• Reply 7 of 60
    snovasnova Posts: 1,281member

    Quote:

    Originally Posted by bleh1234 View Post



    And the only one who really cares is you DED.


    you mad bro?


     


    Actually, I'm really enjoying reading the AppleInsider exclusive articles and editorials. Nice to see something unique and people not afraid to give their personal opinion. I look forward to more in this style. great work.

  • Reply 8 of 60
    droidftwdroidftw Posts: 1,009member


    I look forward to the ZOMG ZOMBIE BOTNET TVS article tomorrow.


     


  • Reply 9 of 60
    johnljohnl Posts: 9member
    I had one on order%u2026 then realized I'm better off adding an additional Apple TV for just $60 more and getting 5x the device (at least).
  • Reply 10 of 60
    macbook promacbook pro Posts: 1,605member
    I am horribly offended by the use of the words "Google," "Android" and "optimized" in the same sentence.

    Obviously a typo.
  • Reply 11 of 60


    I'm looking forward to tomorrow's article. I wonder if google will actually try and implement a chrome, cloud phone platform at some point. Seems like a terrible idea to me, but that certainly hasn't stopped google before.

  • Reply 12 of 60
    wonkothesanewonkothesane Posts: 1,397member
    Yo
    I'm looking forward to tomorrow's article. I wonder if google will actually try and implement a chrome, cloud phone platform at some point. Seems like a terrible idea to me, but that certainly hasn't stopped google before.

    You mean something like this? :)
  • Reply 13 of 60
    macbook promacbook pro Posts: 1,605member
    Yo
    You mean something like this? :)

    That is funny.

    I have postulated that the rumored iPhone 5C (if an actual product) may be a "cloud" phone.
  • Reply 14 of 60
    It is not an iPhone 5C. With Apples getting into the kitchen that is obviously a designer butter dish.

    And yes Android is DalviK so this is not Android.
    Obviously Chromecast has that similarity to ChromeOS in that it delivers all its content via the web.
  • Reply 15 of 60
    bleh1234 wrote: »
    And the only one who really cares is you DED.

    You can't prove DED and Corrections are the same person. Maybe Corrections knows DED personally. /s
  • Reply 16 of 60
    timmydaxtimmydax Posts: 284member
    Android is DalviK so this is not Android

    If Android is the stolen Java layer, what is Bionic (the stolen C layer) and below?

    The article says it's similar to Google TV, rather than "Android" FYI. Which it undesputably is.

    Undoubtably, the Google TV project, as a part of the Android platform, has been taken over and lobotomised by the Chrome guys and released as this single-use me-too product.

    Maybe if you refuse to accept this is a sub-standard Google TV, it doesn't seem so much like a disappointingly lazy death toll for Android in the living room.

    [Aside] Isn't it interesting how both Rubin and Sinofsky of Microsoft have essentially been fired despite no obvious changes in their brain-children since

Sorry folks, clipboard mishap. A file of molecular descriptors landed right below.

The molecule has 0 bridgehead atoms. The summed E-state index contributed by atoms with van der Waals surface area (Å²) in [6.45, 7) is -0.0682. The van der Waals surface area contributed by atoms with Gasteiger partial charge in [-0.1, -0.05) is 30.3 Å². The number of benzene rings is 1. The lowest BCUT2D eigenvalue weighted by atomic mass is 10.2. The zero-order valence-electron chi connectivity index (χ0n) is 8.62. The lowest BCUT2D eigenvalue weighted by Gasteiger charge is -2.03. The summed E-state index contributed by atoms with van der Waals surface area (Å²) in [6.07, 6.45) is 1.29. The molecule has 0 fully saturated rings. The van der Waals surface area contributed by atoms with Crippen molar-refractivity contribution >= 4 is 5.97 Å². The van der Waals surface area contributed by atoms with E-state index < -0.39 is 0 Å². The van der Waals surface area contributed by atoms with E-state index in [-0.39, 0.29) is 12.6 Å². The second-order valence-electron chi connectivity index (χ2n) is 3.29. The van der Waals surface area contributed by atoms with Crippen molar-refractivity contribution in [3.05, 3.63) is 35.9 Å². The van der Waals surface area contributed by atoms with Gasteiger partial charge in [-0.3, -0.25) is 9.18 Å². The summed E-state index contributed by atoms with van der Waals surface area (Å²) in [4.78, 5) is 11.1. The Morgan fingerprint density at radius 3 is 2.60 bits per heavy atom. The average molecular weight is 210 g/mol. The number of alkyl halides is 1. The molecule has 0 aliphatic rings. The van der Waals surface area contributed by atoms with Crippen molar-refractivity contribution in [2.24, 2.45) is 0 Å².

• Reply 17 of 60
    dasanman69dasanman69 Posts: 12,985member
    I'm looking forward to tomorrow's article. I wonder if google will actually try and implement a chrome, cloud phone platform at some point. Seems like a terrible idea to me, but that certainly hasn't stopped google before.

    I read a rumor last year that Google would abandon Android and go with Chrome OS.
  • Reply 18 of 60
    gazoobeegazoobee Posts: 3,754member

    Quote:

    Originally Posted by bleh1234 View Post



    And the only one who really cares is you DED.


     


    Just because you can't see any relevance, doesn't mean it isn't.  For instance, this thing is basically a hardware dongle that's representing itself as a Chrome browser.  What if the various media outlets in question decide to block it now that it can be hacked?  Then it will end up as "Google TV 2.0" and basically a worthless piece of junk (well … more worthless than it already is).  


     


    It's hackability is also just plain interesting from a technological point of view. 

  • Reply 19 of 60
    gazoobeegazoobee Posts: 3,754member

    Quote:

    Originally Posted by Frood View Post


     


    … It's 35 bucks, lets me stream stuff that I am able to pull up in the browser on my computer, android phone, iPhone, iPad, or other tablet.  ...



     


    corrected it for you.  


     


    I still don't get why people want this thing though.  You can get a second hand Apple TV for 50 bucks, it does what this thing only pretends to do, but does it better, and it does a whole load of other stuff as well.  


    Apple TV is just a much better value.  

  • Reply 20 of 60
    dasanman69dasanman69 Posts: 12,985member
    gazoobee wrote: »
    corrected it for you.  

    I still don't get why people want this thing though.  You can get a second hand Apple TV for 50 bucks, it does what this thing only pretends to do, but does it better, and it does a whole load of other stuff as well.  
    Apple TV is just a much better value.  

    Does Apple TV do cross platform streaming? And please provide a link for a $50 Apple TV, because I can't find one and I'd like to purchase one.
Sign In or Register to comment.